Follow the footsteps of freedom fighters on the Selma to Montgomery National Historic Trail, one of seven Alabama national parks. The signposted trail (on Route 80) covers the 54-mile (87-kilometer) route taken in the 1965 Voting Rights March, and its National Park Service interpretive centers in White Hall and Selma capture the story of the seminal civil rights march. The Selma Interpretive Center sits at the foot of the Edmund Pettus Bridge, where police clashed with unarmed civil rights demonstrators on “Bloody Sunday,” on March 7, 1965. At the Tuskegee Airmen National Historic Site, learn about the famous World War II-era, all-black squadron of pilots.
Best Bet: Inside the Selma Interpretive Center, kids can collect some of the free trading cards the National Park Service created to mark the 150th anniversary of the Civil War and the 50th anniversary of the 1960s civil rights movement.
Insider Tip: In northern Alabama, Little River Canyon National Preserve runs mostly on top of Lookout Mountain, where you can find scenic waterfalls, cliffs, and canyon rims. Mountain bike in the backcountry on 23 miles (37 kilometers) of dirt and chert (fine-grained rock) roads.
Don’t Miss: Horseshoe Bend National Military Park is home to 354 wildlife species and 901 plant species with a tour road loop bordering the edge of the battlefield.
Georgia’s 11 national parks offer outdoor adventure, seaside fun, and a healthy dose of history. Near metro Atlanta, the Chattahoochee River National Recreation Area features fishing for trout, bass, catfish, and other species; cycling; and river rafting, kayaking, tubing, and motor boating. Book rental watercraft or guided trips through the Nantahala Outdoor Center. To the southeast on the Georgia coast is Cumberland Island National Seashore, accessible only by boat. Ride the ferry (reservations recommended) from St. Marys to explore Cumberland Island’s 18 miles (29 kilometers) of undeveloped beaches and 50 miles (80 kilometers) of hiking trails.
Best Bet: Book seats in advance for Cumberland Island’s Lands and Legacies Tour, about a 30-mile (48-kilometer) driving and walking tour featuring stops at historic sites such as the Georgian Revival Plum Orchard Mansion.
Insider Tip: The Andersonville National Historic Site pays homage to all American prisoners of war at the location of a Civil War POW camp. Time your visit to coincide with the Living History Weekend in March, when re-enactors portray Union prisoners, Confederate guards, and civilians. More than 45,000 soldiers were held here and about 13,000 died.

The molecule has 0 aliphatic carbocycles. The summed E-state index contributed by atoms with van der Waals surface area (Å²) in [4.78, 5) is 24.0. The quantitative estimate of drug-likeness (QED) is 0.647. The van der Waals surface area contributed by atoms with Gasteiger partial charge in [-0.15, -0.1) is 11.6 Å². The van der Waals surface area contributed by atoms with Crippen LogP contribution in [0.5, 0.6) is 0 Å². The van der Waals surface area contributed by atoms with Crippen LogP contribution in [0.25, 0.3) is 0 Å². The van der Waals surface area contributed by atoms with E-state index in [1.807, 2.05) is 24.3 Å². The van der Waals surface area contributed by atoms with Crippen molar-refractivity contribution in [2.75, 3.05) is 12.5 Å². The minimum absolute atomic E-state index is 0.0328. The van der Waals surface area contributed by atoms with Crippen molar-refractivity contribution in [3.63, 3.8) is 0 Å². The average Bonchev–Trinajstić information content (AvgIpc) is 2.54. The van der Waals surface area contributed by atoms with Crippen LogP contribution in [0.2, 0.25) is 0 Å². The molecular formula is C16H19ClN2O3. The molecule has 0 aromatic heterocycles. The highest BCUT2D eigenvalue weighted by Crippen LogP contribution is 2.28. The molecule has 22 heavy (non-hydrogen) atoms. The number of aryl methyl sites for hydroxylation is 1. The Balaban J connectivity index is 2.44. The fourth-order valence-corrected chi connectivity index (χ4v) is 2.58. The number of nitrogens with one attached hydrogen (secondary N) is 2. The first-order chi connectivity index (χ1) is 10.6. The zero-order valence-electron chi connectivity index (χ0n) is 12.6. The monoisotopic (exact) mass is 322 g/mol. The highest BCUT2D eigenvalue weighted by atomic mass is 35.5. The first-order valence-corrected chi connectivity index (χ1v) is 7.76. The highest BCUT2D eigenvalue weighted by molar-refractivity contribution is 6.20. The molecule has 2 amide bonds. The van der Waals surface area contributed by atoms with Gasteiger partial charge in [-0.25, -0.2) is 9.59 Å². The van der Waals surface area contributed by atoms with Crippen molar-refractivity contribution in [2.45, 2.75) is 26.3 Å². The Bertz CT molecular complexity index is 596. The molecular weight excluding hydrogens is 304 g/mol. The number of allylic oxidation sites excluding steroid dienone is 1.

Don’t Miss: The Jimmy Carter National Historic Site pays tribute to America’s 39th president and his relationship to his hometown of Plains, Georgia.
Arguably the crown jewel in Kentucky’s national park collection is Mammoth Cave National Park. The park, a World Heritage site, has the longest known cave system in the world, at 400 miles (644 kilometers) explored. To get the most out of your visit, make reservations for a ranger-led cave tour, such as the family-friendly Frozen Niagara Tour or the extreme Wild Cave Tour deep down into the primordial darkness.
Best Bet: Bring your bike and hiking shoes to enjoy Mammoth’s free aboveground locations, such as the Mammoth Cave Railroad Bike and Hike Trail.
Insider Tip: Straddling the Kentucky-Tennessee border, Big South Fork National River and Recreation Area preserves 125,000 acres (50,586 hectares) of the Cumberland Plateau. While you can explore the area on your own, authorized concessionaires like Sheltowee Trace Outfitters offer guided rafting and kayaking experiences.
Don’t Miss: South of Louisville, the Abraham Lincoln Birthplace National Historical Park memorializes America’s 16th president. The site was the first to honor Lincoln, who died at age 56—also the number of steps up to the memorial building housing a re-creation of the tiny cabin where Lincoln was born. After touring the park, head northeast to the Knob Creek site of Lincoln’s boyhood home.
Hit the beach, take a scenic drive, and explore Civil War battlefields all within the confines of one of Mississippi’s eight national parks. Running through the center of the state is the southern terminus of the Natchez Trace Parkway, a scenic highway covering 444 miles (715 kilometers) from Natchez to Nashville, Tennessee. In the southernmost part of the state and stretching into Florida are the white sands of Gulf Islands National Seashore, a playground for sunning, swimming, boating, and bird-watching.
Best Bet: When driving the Natchez Trace, get off the road and hike the more than 60 miles (97 kilometers) of five trails that make up the Natchez Trace National Scenic Trail.
Insider Tip: In Natchez, explore the Natchez National Historical Park, consisting of historic sites around the city. Two must-see landmarks are the ornate Melrose estate and William Johnson's town house, the home of a freed slave who launched a successful business career.
Don’t Miss: Vicksburg National Military Park is the place to learn about one of the most important battles in which the Union triumphed over the Confederacy in the Civil War.